Lorraine Levitt is one of 10 people who volunteered to serve on a dog park committee after attending an information session held at City Hall Monday evening.

Lorraine Levitt is one of 10 people who volunteered to serve on a dog park committee after attending an information session held at City Hall Monday evening.

Committee to research dog-park possibilities

Ten people have volunteered to help put together a proposal for a dog park in Williams Lake.

Ten people have volunteered to help put together a proposal for a dog park in Williams Lake, after a meeting hosted by the City Monday night that attracted around 20 locals.

The ad-hoc committee will research possible locations and amenities for the park, canvass members of the dog-owning community for feedback, and ultimately bring a plan to city hall for council’s consideration.

The committee won’t have to start from scratch, however, because during the meeting those in attendance generated an extensive list of various locations and amenities.

Director of community services Geoff Paynton, who hosted the meeting, warned there’s no money in the budget allocated for a dog park and a dog park is not in council’s plan.

“We’re not here to talk about whether we want one or not, but rather where a dog park might be a good fit,” Paynton said. “For every location there’s going to be five people for it and five people against it, but that won’t help us move forward with a proposal.”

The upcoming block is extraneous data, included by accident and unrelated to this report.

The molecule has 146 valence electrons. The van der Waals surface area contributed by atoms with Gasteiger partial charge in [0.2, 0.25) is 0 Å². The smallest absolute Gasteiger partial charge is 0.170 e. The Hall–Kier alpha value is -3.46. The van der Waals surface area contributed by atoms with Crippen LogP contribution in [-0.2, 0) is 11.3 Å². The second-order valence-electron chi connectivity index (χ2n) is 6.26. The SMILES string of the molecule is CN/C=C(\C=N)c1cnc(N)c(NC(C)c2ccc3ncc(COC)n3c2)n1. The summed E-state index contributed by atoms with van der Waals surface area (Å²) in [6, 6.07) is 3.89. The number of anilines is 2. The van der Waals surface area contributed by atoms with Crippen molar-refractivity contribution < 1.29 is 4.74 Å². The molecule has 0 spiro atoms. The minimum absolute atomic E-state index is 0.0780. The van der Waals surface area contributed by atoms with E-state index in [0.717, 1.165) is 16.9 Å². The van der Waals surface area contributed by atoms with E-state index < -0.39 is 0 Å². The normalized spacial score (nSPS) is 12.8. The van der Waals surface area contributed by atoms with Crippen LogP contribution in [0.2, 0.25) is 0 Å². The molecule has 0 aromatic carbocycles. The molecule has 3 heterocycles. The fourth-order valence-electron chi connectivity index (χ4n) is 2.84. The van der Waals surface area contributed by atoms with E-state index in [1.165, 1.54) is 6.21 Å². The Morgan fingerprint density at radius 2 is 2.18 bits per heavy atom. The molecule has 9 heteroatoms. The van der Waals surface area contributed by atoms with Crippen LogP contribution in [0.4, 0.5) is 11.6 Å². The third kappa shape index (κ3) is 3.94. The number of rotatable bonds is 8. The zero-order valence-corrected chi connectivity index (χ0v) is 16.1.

Some of the potential locations brainstormed included Glendale Park, Comer Park, Beauchamp Park, Johnson Park, Boitanio Park, Kinsmen Park and the Stampede grounds. In addition, dog-owner Francesca Sonna suggested a park at the head of the River Valley Trail.

“One of the good aspects of a trail park would be the fact that you could run your dog on the trail and then take it to the park afterwards,” Sonna said.

When asked by Paynton to describe features of an ultimate dog park, suggestions from the floor ran the gamut: water, beaches, garbage cans, bag dispensers, signage, lighting, trees, natural features, agility features, grass and fencing.

Michael Levitt thought a “pay as you use” feature would help recoup some of the costs for making the park.

Monica Sutherland said when she visits her hometown of Nelson she goes to the designated dog area along the waterfront. She’s noticed it has colour-coded signage determining where people can go with their dogs on or off leash.

Without even soliciting ideas of dog parks created in other cities, Paynton said it’s amazing how many communities have contacted him after hearing Williams Lake might be interested in possibly putting one in.

“I’ve got lots of examples,” he said, pointing out that many communities started with designated dog areas before moving ahead to creating dog parks.

Prince George did that and completed three quarters of an acre park that cost around $75,000, Paynton said.

Using Boitanio Bike Park as an example, Paynton suggested the dog park committee will also need to develop a plan for city council to consider.

“A bike park wasn’t on the radar anywhere for city council,” he said.

“That group came forward with a ton of money, a ton of volunteer time and basically said to council if you give us the approval we’ll get this thing done.”

The more the project is community driven and community championed, he added, the more chance it will have of going forward.

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